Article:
Jim Nabors (best known as TV's "Gomer Pyle"), has sung this song at the race for most years since 1972. He is still accompanied by the Purdue University band, and there is now a launch of multicolored balloons each year during the final notes of the song.
Jim Nabors sings "Back Home Again in Indiana" at the Indy 500
Have you ever been to the Indianapolis 500?
The Borg-Warner Trophy
Weighing in at a massive 110 pounds, the Borg-Warner trophy has been presented to the winner of the Indianapolis 500 race since 1936. At its unveiling that year, the trophy contained bas-relief sculptures of every 500 winner up until that date. A new winner has been added every year since.
The only image on the trophy that is not of a driver was added in 1987. Late Speedway owner Tony Hulman's likeness was placed on the base of the trophy in gold.
So what happens when the trophy has no more spaces left for winners? The first time that happened was in 1986, the trophy's 50th anniversary. In 1987 a base was added to hold more driver's images. But, that too was filled in 2004. Now an even larger version of the trophy is in use, with enough spaces to last until 2034.
Don't Miss These Other Indianapolis 500 Traditions!
Along with the more popular traditions, there are quite a few other events that coincide with the Indianapolis 500. Here are a few that shouldn't be missed:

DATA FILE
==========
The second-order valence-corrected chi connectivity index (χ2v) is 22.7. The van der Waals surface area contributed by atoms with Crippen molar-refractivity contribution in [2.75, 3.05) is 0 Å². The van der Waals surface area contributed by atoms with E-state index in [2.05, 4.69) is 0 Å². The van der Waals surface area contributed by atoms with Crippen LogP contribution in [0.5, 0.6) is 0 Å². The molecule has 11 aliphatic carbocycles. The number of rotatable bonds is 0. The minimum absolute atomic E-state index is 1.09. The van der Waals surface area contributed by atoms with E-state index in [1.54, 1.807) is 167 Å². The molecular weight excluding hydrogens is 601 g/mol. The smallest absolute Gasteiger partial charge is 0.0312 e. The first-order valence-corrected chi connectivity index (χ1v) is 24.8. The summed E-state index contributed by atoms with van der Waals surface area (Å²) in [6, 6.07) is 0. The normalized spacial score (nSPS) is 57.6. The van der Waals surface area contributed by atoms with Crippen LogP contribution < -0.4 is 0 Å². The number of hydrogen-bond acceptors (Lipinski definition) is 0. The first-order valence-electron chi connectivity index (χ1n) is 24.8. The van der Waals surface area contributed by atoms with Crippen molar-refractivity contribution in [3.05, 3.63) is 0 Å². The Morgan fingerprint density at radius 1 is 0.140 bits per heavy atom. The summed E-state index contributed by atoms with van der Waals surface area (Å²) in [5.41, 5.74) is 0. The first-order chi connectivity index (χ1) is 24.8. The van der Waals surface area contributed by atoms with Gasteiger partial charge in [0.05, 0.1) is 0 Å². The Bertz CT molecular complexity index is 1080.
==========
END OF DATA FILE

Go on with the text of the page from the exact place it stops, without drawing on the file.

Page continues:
- 500 Festival Kids' Day - Indiana's largest outdoor festival for kids! Kids' Day has games, entertainment, rides, and even racing themed arts and crafts. Fun for the whole family, and it's free!
- Mini Marathon - As the nation's largest half marathon, runners travel from across the US and many other countries to participate. The course starts in downtown Indianapolis, and travels west, including a complete lap around the Indianapolis Motor Speedway!
- Rookie Run - The Rookie Run is a foot race for children ages 3-12, and goes along with the Mini Marathon. The event takes place in downtown Indianapolis, and the length of the run depends on the age of the participant, from two blocks to 1/3 mile.
- Zoopolis 500 - Held at the Indianapolis Zoo, this race is a bit slower than the original. It is run by tortoises! The Zoo's radiated tortoises "race" to a plate of fruit, and one will take the checkered flag! The entire day is filled with race-themed activities.
- Memorial Service - Soldiers and veterans are not forgotten on this Memorial Day weekend. On the steps of the Soldiers and Sailors Monument in downtown Indianapolis, a memorial service is held. The service includes a wreath-laying ceremony in honor of falling Hoosier veterans and a special reading of the names of Indiana soldiers who have fallen in the past year.
- Snakepit Ball - If you want to see celebrities, don't miss the Snakepit Ball on the eve of the race! The black-tie party includes dinner and dancing, complete with red carpet celebrity arrivals.